AnthonyC's Comments

@Gerry: Increased education is the cost of modernity. If you don't like it, stop using the goods and services that are the consequence of widespread college education. Like, you know, everything invented after maybe 1975.

Granted, not everyone should need a college education, and we need to do a better job of appreciating that. As a society, we need to put more value on crafts and trades, as well as the (decreasing, but hardly disappearing) necessity of unskilled labor.
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@Edward: What a testament to the rising ingenuity of american librarians, now six times more productive than they were before.

Automation is a major means by which economies grow. It's called efficiency, and it is a good thing.
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Now now, no need to be a pizza snob.
I have no doubt the pizza in Italy is better than you'll find here- and that the farther south you go, the better it gets :-) But not-the-best can still be pretty great, and the main things this guy is saying still hold true even in Naples.
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I've asked this question before- not to anyone who would be likely to know the answer, just people who I thought would find it an interesting question whose ough,der-of-magnitude answer might tell us quite a lot. Similarly, I asked questions about how much ram we have,and how many operations per second we can perform.

What I usually got back was a strong sense that somehow the brain just doesn't work this way. That memories and working memory aren't measurable in bits, and thinking isn't measurable in numbers of logical operations or big-O notation.

I'm glad to see a more numerical answer to this kind of question, even if it is (necessarily) very approximate.
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@pignose baby:

I think the key phrase missing from your comment is "in our lifetime."

Astronomers are used to thinking on a longer scale than most of us. Say we discover life 20 light years away, and it takes us a thousand years to develop the technology to get there. Who cares how long it takes? It took 300 yearsto send craft to look at the moons Galileo saw, and 100,000 years to set foot on the moon our ancestors had been gazing at. Just knowing there's something else out there could have a profound affect on our technological and cultural development.

Enlarging our perspective on the universe is rarely a bad thing. It would force us to re-examine some age-old questions from a new vantage point.
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@Gerry: Thanks for the correction.

I expect it's just source amnesia, though. The professor in question often made pop culture references in class, and was good about attribution. I probably just missed part of the story.
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@dforest: That's funny. Reminds me of a story a professor told me about students tape recording lectures. By mid semester the whole class just left tape recorders on desks and didn't attend, so he recorded his own lectures. The class became one tape recorder talking to a bunch of other tape recorders.

Kind of like sending outsourced papers to outsourced graders.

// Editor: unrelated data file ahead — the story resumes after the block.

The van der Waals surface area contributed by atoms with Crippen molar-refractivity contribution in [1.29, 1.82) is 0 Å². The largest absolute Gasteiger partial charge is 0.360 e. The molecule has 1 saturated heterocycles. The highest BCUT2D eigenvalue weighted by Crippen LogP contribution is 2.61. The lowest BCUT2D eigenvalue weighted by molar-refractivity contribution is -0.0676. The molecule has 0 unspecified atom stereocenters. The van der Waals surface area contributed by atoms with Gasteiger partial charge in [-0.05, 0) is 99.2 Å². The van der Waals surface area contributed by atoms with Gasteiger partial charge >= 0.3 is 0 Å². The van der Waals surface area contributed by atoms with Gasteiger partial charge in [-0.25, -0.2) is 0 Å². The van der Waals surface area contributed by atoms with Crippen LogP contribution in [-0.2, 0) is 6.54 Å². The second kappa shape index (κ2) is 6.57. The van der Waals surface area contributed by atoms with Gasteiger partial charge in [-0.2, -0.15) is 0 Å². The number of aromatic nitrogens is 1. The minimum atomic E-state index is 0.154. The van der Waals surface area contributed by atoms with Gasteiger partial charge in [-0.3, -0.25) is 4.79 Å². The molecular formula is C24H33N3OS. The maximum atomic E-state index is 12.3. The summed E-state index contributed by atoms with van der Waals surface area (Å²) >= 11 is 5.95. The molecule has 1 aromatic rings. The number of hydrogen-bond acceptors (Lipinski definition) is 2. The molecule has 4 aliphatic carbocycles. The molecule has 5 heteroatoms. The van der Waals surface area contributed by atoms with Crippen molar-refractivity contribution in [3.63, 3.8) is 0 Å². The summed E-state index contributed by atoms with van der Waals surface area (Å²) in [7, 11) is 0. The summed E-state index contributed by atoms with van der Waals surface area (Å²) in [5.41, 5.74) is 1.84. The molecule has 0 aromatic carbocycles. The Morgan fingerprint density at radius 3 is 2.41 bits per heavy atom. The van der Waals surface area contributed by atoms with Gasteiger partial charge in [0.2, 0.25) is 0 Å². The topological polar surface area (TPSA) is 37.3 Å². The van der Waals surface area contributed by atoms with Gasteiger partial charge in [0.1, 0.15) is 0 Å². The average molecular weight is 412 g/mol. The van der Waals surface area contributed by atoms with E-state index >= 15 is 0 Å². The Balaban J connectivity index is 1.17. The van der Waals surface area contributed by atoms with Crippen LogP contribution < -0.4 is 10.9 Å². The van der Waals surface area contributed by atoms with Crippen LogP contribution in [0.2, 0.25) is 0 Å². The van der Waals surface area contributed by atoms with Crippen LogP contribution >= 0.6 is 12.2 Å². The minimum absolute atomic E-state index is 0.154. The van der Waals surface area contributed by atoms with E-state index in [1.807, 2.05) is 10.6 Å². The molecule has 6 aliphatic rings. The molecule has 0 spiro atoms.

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Full disclosure would be a really bad idea. Returns contain far too much information for them to be public knowledge. Even just name, salary, and total amount paid isn't really anyone's business.

Some things I'd like to see released though. How much are different deductions and credits actually costing in terms of revenue? How much do the people claiming various deductions make?
Oh and here's a big one- a list of incomes (no identifiers) and total tax paid- federal income, capital gains, state income. Yes, state income taxes can appear on federal returns because they're deductible. That would settle a lot of arguments about taxes paid by people at various income levels.
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Is this trick base-dependent?

I know @Johnny Cat's sum-the-digits is base dependent. In base nine, 9 is writtn 10, the sum of whose digits is 1. But for multiples of 8 in base nine...
9*9-1 -> 88 in base 9. Sum the digits:

Although I haven't proven or seen it proved that this is generally true for 8 in base nine, or if the rule applies to "base minus one" in any (whole) base. Anyone know for sure?
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So... the linked article doesn't actually contain muchinformation about how a stirling engine is *different* from a regular car engine (Otto or Diesel cycle). It mostly just explains how a heat engine works in general.

The big reasons we're not using Stirling engines everywhere: they can't change their output as quickly as a car engine needs to, and (because we've spent less time and money developing them) they cost more to build. To change that equation you need 1) fuel to be more expensive (stirling engines are sometimes used in solar thermal power, and may end up in fossil fuel power plants if coal and natural gas get expensive enough), and/or 2) a fairly constant power requirement (which would work in a serial hybrid like the Volt where the fuel charges a battery that powers the car).

Actually, a constant power requirement is good for *any* engine because it can always run at it's most efficient rate of output.
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Profile for AnthonyC

  • Member Since 2012/08/08



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